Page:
The material is assumed as an initially isotropic material that starts to present transverse isotropy and bimodular responses induced by the damage. To take into account the bimodularity conveniently, two damage tensors governing the stiffness in tension or compression regimes are introduced. Moreover, the model tries to respect the principle of energy equivalence between damaged real medium and equivalent continuous medium established in the Continuum Damage Mechanics, (^{29}). Thus, the rigidity and flexibility constitutive tensors of the equivalent continuous medium result symmetric. Later, a criterion for partition of strain space is also discussed.
Following the proposed formulation and the principles of the irreversible processes Thermodynamics (^{29}), the invariant form of the constitutive model is given by:
where W0 is the elastic potential of the undamaged material, is the free energy potential, is the mass density of the media, and . The remaining parameters λ and μ will only exist for non-zero damage, evidencing in that way the anisotropy and bimodularity induced by damage. Those parameters are given by:
The stress tensor is obtained from the gradient of the elastic potential, as follows:
The constitutive tensor is also obtained from the elastic potential, i.e.:
The variables associated to damage variables in tension (D1, D4) and in compression (D2, D3, D5) regimes can be understood like energy release rates during the damage evolution process. They are given by:
The constitutive model includes two damage tensors to take into account the bimodularity induced by damage in the concrete behavior. Therefore, a criterion is necessary to define the tension and compression dominant states in order to indicate what damage tensor should be used.
In this model, a particular form is adopted for the hypersurface in the strain space: a hyperplane g(ε) defined by the unit normal N (||N|| = 1) and characterized by its dependence on the strain and damage states.
This criterion is extended so that the actual damage state can influence the hyperplane definition. Therefore, the following relationship is proposed:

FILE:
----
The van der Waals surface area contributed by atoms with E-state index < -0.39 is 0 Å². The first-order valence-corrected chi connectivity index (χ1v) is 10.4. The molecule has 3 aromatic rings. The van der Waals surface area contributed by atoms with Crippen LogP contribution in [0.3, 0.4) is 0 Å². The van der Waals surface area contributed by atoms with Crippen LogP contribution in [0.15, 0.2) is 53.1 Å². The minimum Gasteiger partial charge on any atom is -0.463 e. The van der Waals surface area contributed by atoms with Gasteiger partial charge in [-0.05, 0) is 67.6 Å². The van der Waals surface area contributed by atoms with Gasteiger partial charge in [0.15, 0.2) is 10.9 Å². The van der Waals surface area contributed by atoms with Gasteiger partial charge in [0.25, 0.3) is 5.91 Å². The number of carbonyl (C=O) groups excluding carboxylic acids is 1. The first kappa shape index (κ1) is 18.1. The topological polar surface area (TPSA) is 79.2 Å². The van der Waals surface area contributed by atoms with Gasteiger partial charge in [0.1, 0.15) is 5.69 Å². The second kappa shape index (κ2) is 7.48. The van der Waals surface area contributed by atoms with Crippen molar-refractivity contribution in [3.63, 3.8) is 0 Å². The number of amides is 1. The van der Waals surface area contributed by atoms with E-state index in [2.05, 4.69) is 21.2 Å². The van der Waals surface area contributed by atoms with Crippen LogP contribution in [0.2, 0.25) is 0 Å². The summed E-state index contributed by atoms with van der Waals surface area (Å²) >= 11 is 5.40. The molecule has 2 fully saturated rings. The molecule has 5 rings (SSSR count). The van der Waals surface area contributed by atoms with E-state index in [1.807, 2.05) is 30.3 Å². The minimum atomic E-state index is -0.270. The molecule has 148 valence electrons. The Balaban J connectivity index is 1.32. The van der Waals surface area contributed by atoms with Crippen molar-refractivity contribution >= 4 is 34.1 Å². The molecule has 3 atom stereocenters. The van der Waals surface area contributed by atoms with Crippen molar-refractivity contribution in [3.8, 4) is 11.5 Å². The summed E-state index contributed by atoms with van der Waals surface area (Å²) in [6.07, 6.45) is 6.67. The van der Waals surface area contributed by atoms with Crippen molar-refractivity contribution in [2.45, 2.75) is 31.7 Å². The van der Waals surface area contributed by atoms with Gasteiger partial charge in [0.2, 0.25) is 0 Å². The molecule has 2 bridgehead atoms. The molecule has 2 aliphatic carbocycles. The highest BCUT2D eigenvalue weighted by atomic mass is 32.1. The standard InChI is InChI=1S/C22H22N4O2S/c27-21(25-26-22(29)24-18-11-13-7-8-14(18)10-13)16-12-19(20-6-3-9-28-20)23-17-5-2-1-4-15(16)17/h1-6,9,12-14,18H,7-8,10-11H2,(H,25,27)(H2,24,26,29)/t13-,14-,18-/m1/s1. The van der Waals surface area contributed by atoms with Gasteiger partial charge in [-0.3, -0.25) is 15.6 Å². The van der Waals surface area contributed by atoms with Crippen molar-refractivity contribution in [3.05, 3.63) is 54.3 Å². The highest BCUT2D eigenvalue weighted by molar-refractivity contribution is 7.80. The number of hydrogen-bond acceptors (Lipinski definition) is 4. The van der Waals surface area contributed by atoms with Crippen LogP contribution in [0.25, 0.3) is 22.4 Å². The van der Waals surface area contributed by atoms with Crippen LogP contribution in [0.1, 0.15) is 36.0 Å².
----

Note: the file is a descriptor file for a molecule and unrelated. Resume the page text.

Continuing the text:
The strain space division in this model is discussed as follows. In this context, it is interesting to remember the Curnier equations equation (22) and equiation (23) related to the strain space division. For the isotropy case, the sub-index “a” must be equal to 1 and the tensor A1 = I. On this condition with damage absence, the null volumetric elastic strain defines the interface between the two strain sub-domains. In fact,
where is the volumetric elastic strain.
Furthermore, for the transverse isotropy case without damage, in equation (22) the sub-index and the tensors Aa are: a =1,2, A1 = I and A2 = A. This implies:
where a1, a2 and a3 are components of the unit vector normal to the transverse isotropy plane, γ1 and γ2 implies that ||N|| = 1.
To simplify the presentation, the hyperplane will be here expressed as the one obtained by enforcing the direction 1 in the strain space to be perpendicular to the transverse isotropy local plane. Thus, the components a2 and a3 result null and a1 = 1 and thus the equation (54) and equation (55) are given by:
Immediately, two particular cases must be analyzed:
- In the first case, if γ1 = 1 and γ2 = 0, the isotropy given by equation (52) and equation (53) is recovered.
- In the second case, if γ1 = 0 and γ2 = 1, the pure transverse isotropy is assumed and the normal to the hyperplane coincides with the normal to the transverse isotropy plane of the material. Therefore:
That would be the simplest possible hyperplane.
Going back to the case where the bimodular and transverse isotropy responses are induced by the damage, it is still valid: 0≤ γ1 ≤ 1 and 0 ≤ γ2 ≤ 1. However, it can be supposed that the coefficients γ1 and γ2 are functions of the damage variables.
Thus, accordingly with equation (51) also, regarding general cases of loading, the following relationship is proposed for the hyperplane:
The Heaveside functions employed above are given by:
The η(D1) and η(D2) functions are defined, respectively, for the tension and compression cases, assuming for the first one that there was no previous damage of compression affecting the present traction damage variable D1 and analogously, for the second one that has not had previous damage of tension affecting variable D2.
For instance, referring to tension states without previous damage of compression, the equation (59) is reduced to the following equation:
Equation (61) can be used to identify the passage to compression states. The γ1 = γ (D1) function can be obtained from eq. (57):
Analogously, referring to compression states without previous damage in tension regimes, the equation (59) is given by:
Therefore, imposing the equation (56) results: